In former papers it has been shown that the partial impact of cosmical bodies may not unfrequently produce a central mass and attendant bodies, which I have called respectively a sun or nebula, and planets. The sun is at a high temperature and rotates. The planets, in a solid, liquid, or gaseous state, revolve round in one general plane with orbits of varying area and of high eccentricity. All the motions, whether of sun or planets, have one common direction. Further it was shown that the planetary path is due to a portion of the original proper motion escaping conversion into heat at impact. For the same reason the temperature of the planet is lower than that of the sun, whose high molecular velocity, due to its temperature and comparatively small mass, may cause it to expand into a nebula.
The present paper requires that the central mass shall become a nebula, and shall expand beyond aphelion distance of the most remote planet. The forces acting on the planet will be the attraction of the nebula, gaseous adhesion while traversing the nebula, and at the same time exchange of molecules with those of the nebula. The heavier molecules will generally be attracted to the planet, while the lighter ones will leave it. The probability of such a system being formed, or the possibility of gaseous planets moving in a nebula, with its attendant effects on the size of the orbit and the change of apsides, is not treated in this paper. It is solely occupied with the change of eccentricity.
The following are five causes which are calculated to result in such a change:—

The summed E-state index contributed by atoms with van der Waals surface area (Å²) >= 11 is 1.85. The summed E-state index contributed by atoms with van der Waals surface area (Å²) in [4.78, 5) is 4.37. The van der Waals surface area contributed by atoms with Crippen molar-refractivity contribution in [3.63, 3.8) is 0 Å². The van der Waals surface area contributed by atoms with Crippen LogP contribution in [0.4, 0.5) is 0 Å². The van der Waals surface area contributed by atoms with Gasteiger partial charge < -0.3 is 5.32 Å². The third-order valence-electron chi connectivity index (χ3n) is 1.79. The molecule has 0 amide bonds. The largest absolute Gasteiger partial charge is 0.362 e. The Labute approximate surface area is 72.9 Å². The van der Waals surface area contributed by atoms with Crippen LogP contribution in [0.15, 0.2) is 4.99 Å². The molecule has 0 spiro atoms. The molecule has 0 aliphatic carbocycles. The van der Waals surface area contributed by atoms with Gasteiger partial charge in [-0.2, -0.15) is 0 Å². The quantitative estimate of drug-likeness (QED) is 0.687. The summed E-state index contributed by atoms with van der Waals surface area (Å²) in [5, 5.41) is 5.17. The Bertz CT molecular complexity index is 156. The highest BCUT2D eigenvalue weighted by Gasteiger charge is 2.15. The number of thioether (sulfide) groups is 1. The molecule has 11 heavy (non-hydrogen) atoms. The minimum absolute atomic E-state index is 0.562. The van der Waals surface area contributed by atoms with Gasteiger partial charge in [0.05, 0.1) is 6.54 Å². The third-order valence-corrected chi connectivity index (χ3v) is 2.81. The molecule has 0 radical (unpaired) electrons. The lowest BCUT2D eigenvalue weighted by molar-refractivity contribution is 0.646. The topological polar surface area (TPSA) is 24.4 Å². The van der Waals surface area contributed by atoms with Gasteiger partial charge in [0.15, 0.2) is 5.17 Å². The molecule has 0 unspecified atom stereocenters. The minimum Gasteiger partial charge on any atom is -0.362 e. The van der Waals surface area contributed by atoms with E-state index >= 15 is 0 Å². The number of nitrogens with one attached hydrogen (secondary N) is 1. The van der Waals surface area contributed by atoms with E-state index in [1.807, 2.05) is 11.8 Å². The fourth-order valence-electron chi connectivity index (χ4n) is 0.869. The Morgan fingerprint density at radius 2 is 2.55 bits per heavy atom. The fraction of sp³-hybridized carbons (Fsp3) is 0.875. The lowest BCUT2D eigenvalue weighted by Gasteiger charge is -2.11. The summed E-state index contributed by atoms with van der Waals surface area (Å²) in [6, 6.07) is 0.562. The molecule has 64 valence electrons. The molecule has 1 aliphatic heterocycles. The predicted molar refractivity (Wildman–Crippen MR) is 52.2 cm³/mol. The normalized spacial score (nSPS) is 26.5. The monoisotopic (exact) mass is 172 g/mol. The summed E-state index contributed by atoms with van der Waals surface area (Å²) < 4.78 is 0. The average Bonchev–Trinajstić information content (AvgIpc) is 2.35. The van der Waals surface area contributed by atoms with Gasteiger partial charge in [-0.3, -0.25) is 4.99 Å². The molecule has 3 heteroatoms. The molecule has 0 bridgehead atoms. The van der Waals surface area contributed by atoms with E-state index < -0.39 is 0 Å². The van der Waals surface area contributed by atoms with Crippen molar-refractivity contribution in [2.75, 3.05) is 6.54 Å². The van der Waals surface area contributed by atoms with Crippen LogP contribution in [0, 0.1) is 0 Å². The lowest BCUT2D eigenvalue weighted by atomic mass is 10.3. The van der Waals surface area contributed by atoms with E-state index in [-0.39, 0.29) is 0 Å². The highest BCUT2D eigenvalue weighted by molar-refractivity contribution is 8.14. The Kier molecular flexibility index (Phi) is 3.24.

1st. An alteration in the amount of the attractive force exerted on the planet by the nebula.
2nd. The varying resistance and interchange of molecules incurred by the planet in its path.
3rd. The gaseous adhesion to the planet revolving on its axis within a nebula.
4th. The accretion of some of the vast number of small bodies which would exist in the nebula.
5th. Some others which are too dependent upon the special character of the impact to be discussed at present.
In compliance with the wishes of several members, I have inserted in this paper the solutions of the dynamical problems involved, whose truth I had before assumed.
The agency of lessened attraction as affecting any one planet, applies only to the period which elapses while the central mass is expanding to a nebula, and it will appear that the first revolution will especially be productive of altered eccentricity on this count. The following shows the action of these forces reduced to geometrical problems:—
Problem 1. Suppose a planet to be at that part of its orbit most distant from the sun, and, while in this position, suppose the mass of the sun suddenly diminished to a given extent,—required to trace the effect of this diminution of the sun's mass upon the orbit of the planet.
At present let the sun's mass be considered constant. Let the line ax fig. 1 be tangent to the curve at aphelion, and aa, ab, bc infinitesimals along ax in the direction of the planet's course; let aa', bb', cc', be infinitesimals representing the fall of the planet during the times contained respectively in aa, ab, ac, then aa' b' c' will be the path of the planet.
Now suppose the mass of the sun to be decreased, the infinitesimals aa, ab, bc will remain unaltered, but aa', bb', cc', etc., will each be diminished to a” b” c”. Then the curve aa” b” c” represents the new orbit. It falls without the old orbit, except at a where it coincides with it. Perihelion distance is therefore increased, as represented in fig. 2, by virtue of diminished attraction.
The amount of the lessening of the attractive force will depend upon the quantity of the sun's matter which expands beyond aphelion distance. The portion which so expands ceases to affect the path of the planet. As this increases the orbit will assume variously the forms of the ellipse, circle, ellipse (the foci being reversed), parabola and hyperbola. If the attraction towards the centre entirely ceased, the path would coincide with the line aa. These orbits are respectively shown in fig. 2.